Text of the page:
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If you work in travel, then you know: We don’t just plan vacations. We create experiences. We help make memories for our clients by carefully crafting each trip with love and attention. It’s fun and rewarding, but it can be tough financially.
As a supplier who primarily sells to travel advisors, that journey is a slow burn. I know advisors face the same challenges; waiting until clients travel — and for commission to come in — is often difficult on cash flow.
Suddenly, the world is no longer traveling, and we are facing more challenges than ever before. In this downtime, we have the opportunity to work more on the business side of our business. My No. 1 bit of advice for surviving this pandemic? Get lean.
No, I don’t mean your waistline (hello, stay-at-home snacks); I’m referring to your financial practices. Having started North & Leisure with a travel planning skill set, a healthy dose of ambition and no extra dollars laying around, I had to be thoughtful with every penny. I made my share of mistakes along the way, but most of what I’ve learned continues to serve me well to this day. These five tips set up my business to survive in even the worst of circumstances.
Track ItFind all your monthly and yearly expenses for your business. Think monthly subscriptions to services you use, your host fees, insurance, legal fees, etc.
Do the same for your personal life. You need to have an accurate picture of both to make sure you are building a business that supports your life, and not the other way around.
If it doesn’t, I hate to break it to you, but what you’ve got isn’t a profitable business. It’s an expensive hobby.
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Stop Money LeaksNow that you know where your money is going, see what you can cut.
Separate Your Business and Personal AccountsThis is crucial, and I’m always shocked when I learn about fellow travel pros who still have their business and personal expenses combined. If you are brand-new to the industry, go ahead and separate your business and personal accounts now. Your future self (and your accountant) will thank you.
This step will make everything easier with accounting, but also when setting priorities.
Remember earlier when I said my business was a slow burn? I accrued some debt in those early days, but I made it a priority to pay the business back first. I focused my energy on a healthy business that was set up for success. Now both my business life and my personal life are financially fit.
Teach Yourself FirstRight before the pandemic changed all our lives, there were countless articles, podcasts and programs out there teaching how to scale quickly. “How do I grow and scale?” is one of the top questions we get at Travel Pro Theory.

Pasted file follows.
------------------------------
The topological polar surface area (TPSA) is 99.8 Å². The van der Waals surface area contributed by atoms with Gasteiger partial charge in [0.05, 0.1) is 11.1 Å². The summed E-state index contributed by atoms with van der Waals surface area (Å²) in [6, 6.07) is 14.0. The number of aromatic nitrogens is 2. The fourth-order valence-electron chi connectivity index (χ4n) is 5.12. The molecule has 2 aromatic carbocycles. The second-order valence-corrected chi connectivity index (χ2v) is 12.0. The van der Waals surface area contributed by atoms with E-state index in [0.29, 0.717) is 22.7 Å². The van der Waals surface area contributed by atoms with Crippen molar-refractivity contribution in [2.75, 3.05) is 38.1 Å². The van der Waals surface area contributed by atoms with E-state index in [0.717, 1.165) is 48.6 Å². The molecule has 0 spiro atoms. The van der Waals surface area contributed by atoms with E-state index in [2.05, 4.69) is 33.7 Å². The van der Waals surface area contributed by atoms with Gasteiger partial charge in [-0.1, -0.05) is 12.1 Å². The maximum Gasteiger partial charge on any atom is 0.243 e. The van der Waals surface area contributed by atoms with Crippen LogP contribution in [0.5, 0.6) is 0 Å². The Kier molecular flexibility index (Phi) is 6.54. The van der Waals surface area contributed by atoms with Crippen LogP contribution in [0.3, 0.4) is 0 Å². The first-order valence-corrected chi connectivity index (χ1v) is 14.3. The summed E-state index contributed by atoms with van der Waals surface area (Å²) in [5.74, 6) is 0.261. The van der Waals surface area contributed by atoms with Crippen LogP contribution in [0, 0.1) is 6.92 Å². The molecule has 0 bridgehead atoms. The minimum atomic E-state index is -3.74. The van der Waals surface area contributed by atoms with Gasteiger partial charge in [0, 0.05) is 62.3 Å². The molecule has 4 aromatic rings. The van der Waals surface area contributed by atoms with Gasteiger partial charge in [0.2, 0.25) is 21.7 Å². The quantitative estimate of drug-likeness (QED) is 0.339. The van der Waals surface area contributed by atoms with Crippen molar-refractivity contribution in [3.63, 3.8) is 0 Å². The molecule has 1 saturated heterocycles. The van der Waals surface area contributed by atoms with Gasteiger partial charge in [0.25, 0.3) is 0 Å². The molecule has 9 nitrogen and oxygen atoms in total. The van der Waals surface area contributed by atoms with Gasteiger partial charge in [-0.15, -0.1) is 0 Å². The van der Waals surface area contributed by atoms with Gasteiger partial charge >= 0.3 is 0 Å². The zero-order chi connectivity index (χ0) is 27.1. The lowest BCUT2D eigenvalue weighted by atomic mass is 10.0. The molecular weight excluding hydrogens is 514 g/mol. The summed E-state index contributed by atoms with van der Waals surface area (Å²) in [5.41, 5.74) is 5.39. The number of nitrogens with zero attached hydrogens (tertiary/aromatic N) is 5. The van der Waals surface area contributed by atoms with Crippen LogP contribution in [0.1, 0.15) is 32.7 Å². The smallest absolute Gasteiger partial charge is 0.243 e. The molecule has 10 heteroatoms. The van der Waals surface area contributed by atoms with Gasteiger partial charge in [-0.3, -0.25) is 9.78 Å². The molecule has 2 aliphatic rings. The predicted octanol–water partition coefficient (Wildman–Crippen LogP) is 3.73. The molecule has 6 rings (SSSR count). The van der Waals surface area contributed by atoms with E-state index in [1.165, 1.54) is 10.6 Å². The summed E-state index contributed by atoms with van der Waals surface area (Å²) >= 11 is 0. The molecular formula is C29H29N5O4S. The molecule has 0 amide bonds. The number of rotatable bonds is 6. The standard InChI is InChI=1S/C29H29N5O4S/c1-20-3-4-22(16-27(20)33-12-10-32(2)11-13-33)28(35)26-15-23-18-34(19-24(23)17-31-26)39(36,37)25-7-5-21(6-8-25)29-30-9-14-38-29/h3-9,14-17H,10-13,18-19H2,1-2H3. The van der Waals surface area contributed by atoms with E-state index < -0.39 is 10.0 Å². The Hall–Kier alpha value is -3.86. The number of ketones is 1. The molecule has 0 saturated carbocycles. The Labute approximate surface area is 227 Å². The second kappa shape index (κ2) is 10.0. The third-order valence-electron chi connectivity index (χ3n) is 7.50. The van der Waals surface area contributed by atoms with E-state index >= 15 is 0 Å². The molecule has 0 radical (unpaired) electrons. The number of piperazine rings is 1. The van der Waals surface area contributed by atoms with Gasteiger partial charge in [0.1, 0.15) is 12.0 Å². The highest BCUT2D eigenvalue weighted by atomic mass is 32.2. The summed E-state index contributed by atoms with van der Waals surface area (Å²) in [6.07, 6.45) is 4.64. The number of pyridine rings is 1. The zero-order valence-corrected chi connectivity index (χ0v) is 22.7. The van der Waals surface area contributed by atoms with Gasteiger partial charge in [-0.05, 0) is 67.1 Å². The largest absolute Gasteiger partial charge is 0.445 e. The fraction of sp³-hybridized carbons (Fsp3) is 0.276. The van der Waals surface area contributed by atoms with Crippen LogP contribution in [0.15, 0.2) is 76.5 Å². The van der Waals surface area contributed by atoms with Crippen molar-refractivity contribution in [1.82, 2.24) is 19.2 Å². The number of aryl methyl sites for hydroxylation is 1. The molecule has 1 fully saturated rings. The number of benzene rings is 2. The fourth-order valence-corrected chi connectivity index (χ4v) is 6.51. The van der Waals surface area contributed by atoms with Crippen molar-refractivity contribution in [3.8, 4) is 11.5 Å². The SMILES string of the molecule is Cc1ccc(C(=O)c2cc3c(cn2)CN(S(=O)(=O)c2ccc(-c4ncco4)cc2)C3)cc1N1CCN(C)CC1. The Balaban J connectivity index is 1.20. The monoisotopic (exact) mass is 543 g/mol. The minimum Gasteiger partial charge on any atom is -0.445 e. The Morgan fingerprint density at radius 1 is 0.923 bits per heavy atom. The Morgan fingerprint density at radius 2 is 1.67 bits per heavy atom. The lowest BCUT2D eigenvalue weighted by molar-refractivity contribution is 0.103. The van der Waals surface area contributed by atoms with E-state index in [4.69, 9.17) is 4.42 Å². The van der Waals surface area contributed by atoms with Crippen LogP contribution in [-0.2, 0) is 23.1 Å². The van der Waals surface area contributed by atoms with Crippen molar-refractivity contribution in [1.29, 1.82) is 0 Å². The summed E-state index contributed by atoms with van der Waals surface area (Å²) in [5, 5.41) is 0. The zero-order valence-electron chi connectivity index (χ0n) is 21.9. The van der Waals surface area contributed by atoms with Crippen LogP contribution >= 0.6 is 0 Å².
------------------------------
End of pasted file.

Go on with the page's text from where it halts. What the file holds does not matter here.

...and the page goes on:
Most often, advisors believe that the best way to grow is to hire for every type of task. Building a team became the new #squadgoals.
While you should absolutely dream and plan for the next levels of your business, play the long game. If you are in a position where you’ve got more time than money (which is the case for most of us in this industry, given the current circumstances), it’s the perfect time to learn some new skills.
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Need ideas? Create graphics for social media, create an email opt-in, write a welcome guide, research hashtags, create a workflow — the possibilities are endless. I taught myself to build a website in my early days, and let me tell you, that skill is the gift that keeps on giving.
Will you do any of these better than an expert that charges a premium? Nope. That’s OK; aim for incremental improvements.
If you can master the basics, it will be good enough for now. Down the road, when you are financially ready to invest, you’ll be better equipped to delegate efficiently.
An inefficient system will cost you time, which then costs you money. This magnifies as you grow. The faster and cleaner you can complete any given process, the faster you’ll be able to teach any current and future team members to do it, too.
Clean Up SystemsYou are as good as your systems. Read that again.
I don’t mean any fancy software, though I love tech that makes life easier. I mean what you do from A to Z for every part of your business.
Record your process. Write down every single step you do for client intake, follow-ups, booking, tracking, etc. As your business grows, this will have to evolve, so make this a habit you do at least once a year.
It may feel overwhelming to start, but you can do it. We are travel pros during the time of COVID-19. We can do hard things. I promise it will be worth it.
Read more from TravelAge West about the COVID-19 outbreak.